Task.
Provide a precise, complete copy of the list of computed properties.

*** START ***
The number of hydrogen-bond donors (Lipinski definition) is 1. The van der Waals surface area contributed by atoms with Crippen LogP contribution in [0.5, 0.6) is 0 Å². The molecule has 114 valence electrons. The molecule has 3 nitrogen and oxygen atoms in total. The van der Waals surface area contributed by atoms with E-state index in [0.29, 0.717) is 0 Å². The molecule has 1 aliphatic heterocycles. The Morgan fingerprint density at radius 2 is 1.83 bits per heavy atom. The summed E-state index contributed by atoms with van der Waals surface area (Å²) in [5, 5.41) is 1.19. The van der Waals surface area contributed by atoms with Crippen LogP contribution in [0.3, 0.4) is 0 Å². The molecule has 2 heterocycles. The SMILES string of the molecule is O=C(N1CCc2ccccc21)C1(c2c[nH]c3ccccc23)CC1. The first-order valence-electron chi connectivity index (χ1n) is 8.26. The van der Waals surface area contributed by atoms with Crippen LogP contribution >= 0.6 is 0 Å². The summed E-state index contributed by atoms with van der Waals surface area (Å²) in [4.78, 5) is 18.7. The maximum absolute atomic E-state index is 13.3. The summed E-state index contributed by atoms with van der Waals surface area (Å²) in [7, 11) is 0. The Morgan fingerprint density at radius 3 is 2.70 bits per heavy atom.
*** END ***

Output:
The number of hydrogen-bond donors (Lipinski definition) is 1. The van der Waals surface area contributed by atoms with Crippen LogP contribution in [0.5, 0.6) is 0 Å². The molecule has 114 valence electrons. The molecule has 3 nitrogen and oxygen atoms in total. The van der Waals surface area contributed by atoms with E-state index in [0.29, 0.717) is 0 Å². The molecule has 1 aliphatic heterocycles. The Morgan fingerprint density at radius 2 is 1.83 bits per heavy atom. The summed E-state index contributed by atoms with van der Waals surface area (Å²) in [5, 5.41) is 1.19. The van der Waals surface area contributed by atoms with Crippen LogP contribution in [0.3, 0.4) is 0 Å². The molecule has 2 heterocycles. The SMILES string of the molecule is O=C(N1CCc2ccccc21)C1(c2c[nH]c3ccccc23)CC1. The first-order valence-electron chi connectivity index (χ1n) is 8.26. The van der Waals surface area contributed by atoms with Crippen LogP contribution >= 0.6 is 0 Å². The summed E-state index contributed by atoms with van der Waals surface area (Å²) in [4.78, 5) is 18.7. The maximum absolute atomic E-state index is 13.3. The summed E-state index contributed by atoms with van der Waals surface area (Å²) in [7, 11) is 0. The Morgan fingerprint density at radius 3 is 2.70 bits per heavy atom.